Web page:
What I didn't realize is that pickling the little creatures creates this magical alchemy during which the natural sweetness of shrimp is amplified 10-fold. There's almost no actual cooking involved--you simply blanche the shrimp for a couple of quick minutes, then you mix up this fantastic pickling formula, and let it sit and do it's thing. After about half an hour or so, you've got tender, sweet, slightly tangy shrimp for the eating. It's a pretty perfect recipe, especially for the upcoming warmer months ahead. I ate my batch with fresh roasted asparagus from the farmers' market and some orzo sprinkled with garlic chives, but you could also chop the shrimp up and eat it on toast with a layer of mayonnaise, as Bon Appetit's May issue suggests. Either way, there's no going wrong with this one, folks. Try it out. xo

Quick-Pickled Shrimp
From Bon Appetit, May 2013
1 pound shell-on medium shrimp
Kosher salt
1/2 medium fennel bulb, thinly sliced
1/2 medium onion, thinly sliced
2 garlic cloves, thinly sliced
1/2 Fresno chile or red jalapeƱo, thinly sliced, seeded
1/2 cup fresh lemon juice
1/4 cup apple cider vinegar
1/4 cup extra-virgin olive oil
2 tablespoons fennel fronds
Freshly ground black pepper

Cook shrimp in a large pot of boiling salted water until just opaque in the center, about 2 minutes. Drain; rinse under cold running water to cool. Peel and devein, leaving tails intact, if desired.

Combine shrimp, fennel bulb, onion, garlic, chile, lemon juice, vinegar, oil, and fennel fronds in a medium bowl. Season with salt and pepper and toss to combine. Let sit, tossing occasionally, at least 20 minutes.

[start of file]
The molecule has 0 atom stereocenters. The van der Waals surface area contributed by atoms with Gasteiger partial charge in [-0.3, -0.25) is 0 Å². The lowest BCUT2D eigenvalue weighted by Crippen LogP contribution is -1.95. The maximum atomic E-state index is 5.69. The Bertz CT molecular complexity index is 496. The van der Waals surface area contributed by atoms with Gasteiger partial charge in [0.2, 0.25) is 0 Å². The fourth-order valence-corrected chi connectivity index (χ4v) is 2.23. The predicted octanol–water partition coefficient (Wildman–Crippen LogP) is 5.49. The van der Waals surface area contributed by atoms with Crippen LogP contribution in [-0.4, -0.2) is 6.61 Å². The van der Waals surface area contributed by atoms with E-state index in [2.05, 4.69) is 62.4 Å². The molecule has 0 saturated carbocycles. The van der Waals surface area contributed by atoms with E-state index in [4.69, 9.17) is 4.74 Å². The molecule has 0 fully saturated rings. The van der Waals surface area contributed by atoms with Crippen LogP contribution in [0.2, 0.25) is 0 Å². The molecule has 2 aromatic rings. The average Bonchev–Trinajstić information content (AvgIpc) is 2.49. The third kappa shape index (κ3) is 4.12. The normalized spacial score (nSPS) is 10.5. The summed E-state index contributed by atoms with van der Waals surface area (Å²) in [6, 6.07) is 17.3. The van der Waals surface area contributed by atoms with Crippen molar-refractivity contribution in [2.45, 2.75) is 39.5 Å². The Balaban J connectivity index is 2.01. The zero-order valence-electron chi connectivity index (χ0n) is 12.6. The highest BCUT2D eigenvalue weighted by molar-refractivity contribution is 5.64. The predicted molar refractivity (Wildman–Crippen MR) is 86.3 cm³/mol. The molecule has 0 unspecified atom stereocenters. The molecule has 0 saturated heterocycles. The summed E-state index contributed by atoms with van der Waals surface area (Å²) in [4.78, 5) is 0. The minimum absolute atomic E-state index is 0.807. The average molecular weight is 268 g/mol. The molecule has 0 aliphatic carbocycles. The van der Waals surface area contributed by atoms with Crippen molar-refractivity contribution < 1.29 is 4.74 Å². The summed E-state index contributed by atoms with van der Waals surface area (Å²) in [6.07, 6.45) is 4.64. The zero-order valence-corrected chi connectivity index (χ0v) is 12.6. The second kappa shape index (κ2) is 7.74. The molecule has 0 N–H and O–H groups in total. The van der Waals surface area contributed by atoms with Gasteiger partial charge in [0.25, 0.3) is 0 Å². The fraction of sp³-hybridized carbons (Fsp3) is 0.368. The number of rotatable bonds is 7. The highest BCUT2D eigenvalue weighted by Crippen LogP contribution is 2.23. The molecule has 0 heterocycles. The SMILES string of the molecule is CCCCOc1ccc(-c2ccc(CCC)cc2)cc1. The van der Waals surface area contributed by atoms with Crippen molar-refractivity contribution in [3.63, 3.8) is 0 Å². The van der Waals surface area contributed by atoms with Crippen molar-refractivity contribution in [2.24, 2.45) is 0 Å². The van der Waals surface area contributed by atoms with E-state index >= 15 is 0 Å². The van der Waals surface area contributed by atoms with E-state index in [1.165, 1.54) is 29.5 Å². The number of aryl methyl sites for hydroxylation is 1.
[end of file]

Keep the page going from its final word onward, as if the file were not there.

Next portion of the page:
Pickled shrimp can be made 2 days ahead. Cover and chill.

Wednesday, May 8, 2013

Pie Making with Pie Corps

A couple of weeks ago, my boyfriend and I were graciously welcomed into the cozy kitchen at Pie Corps in Greenpoint, Brooklyn, to attend a class on how to make seafood pie, spring veggie pielets, and drunken pear pie. The seafood pie, specifically, was the most delicious, creamy pie in the world, filled with little fresh clams, potatoes, and fish. It was quite possibly one of the most warming, comforting meals I've ever had.

If you're in the market for an in-depth, super fun cooking class, Pie Corps is the place for you. The very sweet, hilarious owners of the bakery, Cheryl Perry and Filipa Lopez, teach each class personally, and it feels a lot like being at a particularly raucous dinner party. In between lessons on how to roll your pie dough to perfection, you'll be regaled with funny travel tales, jokes, and the occasional ribbing. And by the end, you'll be hugging them good-bye, tricked momentarily into thinking that they're actually family. You'll also be stuffed to the brim, deliriously happy, and wondering if it would be that indecent to have one more bite of pie once you're home. Because they'll obviously have sent you off with a healthy portion of leftovers, just like any great host would.